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Brain Drain: Stemming Migration Of Medical Personnel

By Kikelola Oyebola
19 April 2015   |   9:20 am
Daily, highly qualified Nigerian professionals jet out of the country in search of the proverbial greener pasture. The lure to migrate out of the country to better one’s lot or seek higher pay for professional skills abroad is not restricted to any particular segment of the Nigerian society.

HealthDaily, highly qualified Nigerian professionals jet out of the country in search of the proverbial greener pasture. The lure to migrate out of the country to better one’s lot or seek higher pay for professional skills abroad is not restricted to any particular segment of the Nigerian society.

The medical practitioners are also not left out of the rush to ‘make hay while the sun shines, ’ as an appreciable number of them are relocating abroad, where they hope to fulfill inner yearnings, get better remunerations, as well as access an ‘ideal’ environment to peddle their trade.

The brain drain syndrome first appeared on the Nigerian scene in the 1980’s, when some notable professionals started travelling out of the country due to what they perceived as unsatisfactory working condition that was crippling their abilities and destinies. And ever since, the trend has been on the increase, contrary to what many had thought would wane with time.

While all the sectors of the economy are interwoven and fundamental for a robust development, some are even more crucial, as they impact directly on the people’s wellbeing. It is probably in this light that stakeholders are advocating that the many problems besetting the Nigerian medical sector, which are mainly responsible for medical personnel’s flight abroad, need to be urgently addressed, so as to stem the tide and restore the dignity of the profession and its practitioners.

Dr. Gabi Eitokpah, a public health physician with Isolo General Hospital, says a medical practitioner is just like any other Nigerian that desires progress and improvement in every area of his life.

“People usually travel abroad for several reasons, though they are majorly economic. So, obviously the Nigerian medical practitioner travels abroad to increase his/her fortune,” he says.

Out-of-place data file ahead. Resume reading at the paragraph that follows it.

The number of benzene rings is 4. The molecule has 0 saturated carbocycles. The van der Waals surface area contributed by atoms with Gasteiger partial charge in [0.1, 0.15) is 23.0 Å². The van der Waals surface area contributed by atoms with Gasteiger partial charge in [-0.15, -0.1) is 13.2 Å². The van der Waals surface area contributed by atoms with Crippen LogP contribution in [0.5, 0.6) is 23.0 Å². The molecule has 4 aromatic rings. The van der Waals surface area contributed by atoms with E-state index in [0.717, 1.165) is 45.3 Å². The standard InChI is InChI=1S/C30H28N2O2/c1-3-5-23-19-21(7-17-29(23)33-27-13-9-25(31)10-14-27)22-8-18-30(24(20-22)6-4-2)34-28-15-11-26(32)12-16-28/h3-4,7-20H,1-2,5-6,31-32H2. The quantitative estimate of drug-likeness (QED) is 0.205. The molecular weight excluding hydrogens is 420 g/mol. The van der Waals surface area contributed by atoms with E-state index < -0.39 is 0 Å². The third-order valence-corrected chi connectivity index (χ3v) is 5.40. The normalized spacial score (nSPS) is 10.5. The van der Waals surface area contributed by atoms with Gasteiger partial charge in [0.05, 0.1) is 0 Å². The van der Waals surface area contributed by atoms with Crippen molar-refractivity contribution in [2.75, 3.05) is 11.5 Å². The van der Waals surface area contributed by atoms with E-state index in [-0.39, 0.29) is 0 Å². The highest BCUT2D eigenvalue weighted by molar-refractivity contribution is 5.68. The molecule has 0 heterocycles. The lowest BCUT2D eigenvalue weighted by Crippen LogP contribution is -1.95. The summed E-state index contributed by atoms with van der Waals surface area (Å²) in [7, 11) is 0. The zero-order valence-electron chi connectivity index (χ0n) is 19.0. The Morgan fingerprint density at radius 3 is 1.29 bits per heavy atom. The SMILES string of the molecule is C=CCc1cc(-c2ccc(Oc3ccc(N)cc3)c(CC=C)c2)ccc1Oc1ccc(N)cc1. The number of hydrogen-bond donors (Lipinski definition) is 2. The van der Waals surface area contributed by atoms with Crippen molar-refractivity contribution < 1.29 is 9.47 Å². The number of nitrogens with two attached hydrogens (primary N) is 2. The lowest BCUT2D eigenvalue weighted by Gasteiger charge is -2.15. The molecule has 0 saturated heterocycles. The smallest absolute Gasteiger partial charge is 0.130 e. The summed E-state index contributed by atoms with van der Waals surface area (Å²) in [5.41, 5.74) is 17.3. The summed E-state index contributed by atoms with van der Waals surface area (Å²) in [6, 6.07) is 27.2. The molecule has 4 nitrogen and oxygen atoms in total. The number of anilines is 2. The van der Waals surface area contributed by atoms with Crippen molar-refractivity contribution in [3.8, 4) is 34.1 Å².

Explaining that the number of medical personnel travelling out of the country is on the increase, Eitokpah attributes this to lack of job satisfaction in the sector, which necessitates the movement.

“In many cases, these professionals travel abroad for further studies and to undertake specialist examinations because there are limited spaces in the country for those wanting to do this. There are many Nigerian doctors that are qualified for specialist training, but who cannot access this in the country. So, they have to look elsewhere to fulfill their ambition in this regard.

“This limitation does not, however, have only to do with the number of hospitals in the country. Rather, it has to do with funding because doctors have to be paid even while they are in training. But how much is the federal and state governments willing to pay doctors when they are undergoing such trainings,” he queries. “Right now, doctors in Lagos University Teaching Hospital (LUTH) are being owed salaries.”

While it is apparent that the doctors are benefitting hugely from their foreign venture, it is only natural that there would be some negative fallout, and expectedly, the public is at the receiving end.

“From what I’ve gathered, many of them are able to secure gainful employment in their host countries after the completion of their various programmes and so, many of them tend to stay put there,” says Dr. Kolade Thompson of Pristinecare Hospital, Dopemu, Lagos. “But that should not be surprising, as Nigerians are an intelligent lot and they tend to excel and put in their very best in their professions once they are out of the Nigerian shores.

“I believe it is a loss to the country and the people, when competent hands are allowed to leave the country on account of government’s inability to live up to its billing. It’s such a shame. I’m, however, not limiting this to medical personnel alone. No skilled professional in any field should be frustrated out of the country because all hands are needed on deck right now to build the nation.”

Eitokpah shares Thompson sentiments on this, as he says: “More often than not, the migrated medical personnel remain in the country they had gone for training. There must have been enough enticing attractions to make then want to settle there after their programmes.”

In what ways do all this negatively or otherwise affect Nigerians?

“In the first place, the arrangement in the Nigerian medical sector is skewed towards the urban areas,” explains Eitokpah. “A large number of professional medical personnel are concentrated in the towns and cities. This means that people in rural areas don’t have access to adequate competent medical practitioners.